A diet rich in dried plums could reduce the risk of colon cancer according to a recent American study presented in Boston during the 2015 Experimental Biology conference. The fruit promotes the retention of beneficial bacteria for the colon.
Researchers from the Texas A&M University and the University of North Carolina based their study on pre-existing research that demonstrated how one's diet can modify the metabolism and the microbiota composition of the colon (the bacteria present throughout the colon and digestive tract).
According to Dr. Nancy Turner, among the trillions of gastro-intestinal bacteria present in the digestive tract, over 400 individual species have already been identified.
Previous studies have shown that disruptions to the microbiota are involved in the beginnings of intestinal inflammation as well as recurring inflammatory bouts that can lead to the development of colon cancer.
"Our research explored the potential cancer-protective properties of dried plums using a well-established rat model of colon cancer," explains Turner. "Dried plums contain phenolic compounds, which have multiple effects on our health, including their ability to serve as antioxidants…."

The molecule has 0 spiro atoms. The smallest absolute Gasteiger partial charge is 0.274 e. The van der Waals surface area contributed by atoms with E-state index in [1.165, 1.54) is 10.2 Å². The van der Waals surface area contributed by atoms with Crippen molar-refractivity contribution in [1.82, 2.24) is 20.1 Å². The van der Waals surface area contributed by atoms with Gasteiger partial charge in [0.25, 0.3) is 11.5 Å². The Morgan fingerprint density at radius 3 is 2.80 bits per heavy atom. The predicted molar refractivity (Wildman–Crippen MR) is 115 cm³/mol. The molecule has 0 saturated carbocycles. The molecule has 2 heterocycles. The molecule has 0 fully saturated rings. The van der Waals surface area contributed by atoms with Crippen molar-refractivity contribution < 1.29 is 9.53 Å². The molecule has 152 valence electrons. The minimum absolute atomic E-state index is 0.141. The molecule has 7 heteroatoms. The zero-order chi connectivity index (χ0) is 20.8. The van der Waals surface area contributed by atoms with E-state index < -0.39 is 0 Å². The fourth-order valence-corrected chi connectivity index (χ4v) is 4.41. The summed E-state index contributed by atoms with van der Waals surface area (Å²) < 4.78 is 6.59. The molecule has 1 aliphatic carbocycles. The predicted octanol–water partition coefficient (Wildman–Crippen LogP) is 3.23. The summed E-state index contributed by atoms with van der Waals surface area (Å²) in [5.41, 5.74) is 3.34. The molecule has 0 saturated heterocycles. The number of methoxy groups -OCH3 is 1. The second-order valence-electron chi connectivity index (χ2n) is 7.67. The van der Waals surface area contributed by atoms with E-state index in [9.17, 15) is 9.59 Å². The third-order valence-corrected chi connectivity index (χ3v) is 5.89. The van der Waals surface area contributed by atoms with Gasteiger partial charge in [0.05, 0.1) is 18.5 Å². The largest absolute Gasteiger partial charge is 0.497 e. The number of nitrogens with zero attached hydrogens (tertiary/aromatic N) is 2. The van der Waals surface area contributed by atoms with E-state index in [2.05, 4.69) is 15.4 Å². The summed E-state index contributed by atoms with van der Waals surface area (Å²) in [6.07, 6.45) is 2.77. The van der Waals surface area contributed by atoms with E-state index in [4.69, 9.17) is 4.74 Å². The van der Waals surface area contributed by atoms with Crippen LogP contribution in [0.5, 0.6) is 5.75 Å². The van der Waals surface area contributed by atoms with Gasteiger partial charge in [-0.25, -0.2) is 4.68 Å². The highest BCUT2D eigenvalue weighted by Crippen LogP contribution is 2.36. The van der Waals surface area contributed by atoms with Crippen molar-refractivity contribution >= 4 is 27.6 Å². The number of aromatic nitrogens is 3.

The experiment tested the hypothesis that the consumption of dried plums would promote retention of beneficial microbiota and patterns of microbial metabolism throughout the colon. In order to do so, the researchers fed the rats either a diet that included dried plums or a control diet.
After having examined the intestinal contents and different segments of colon tissue, the researchers found that a diet of dried plums had increased the quantity of Bacteroidetes and reduced the amount of Firmicutes, two major kinds of intestinal bacteria found in the distal colon, without modifying the amounts found in the proximal colon.
On the contrary, the rats that were fed the control diet had a weaker amount of Bacteroidetes and a higher amount of Firmicutes.
In addition, the researchers noted that the rats that had consumed dried plums also presented significantly reduced numbers of aberrant crypts, generally observed in precancerous lesions.
For the research team, the reduction in aberrant crypts associated with an inverse ratio of Bacteroidetes and Firmicutes support the hypothesis that dried plums appear to reduce the risk of colon cancer.
The phenomenon could be explained in part by their ability "to establish seemingly beneficial colon microbiota compositions in the distal colon" concluded Turner.
Both plums and prunes are considered anti-cancer foods thanks to their antioxidant properties.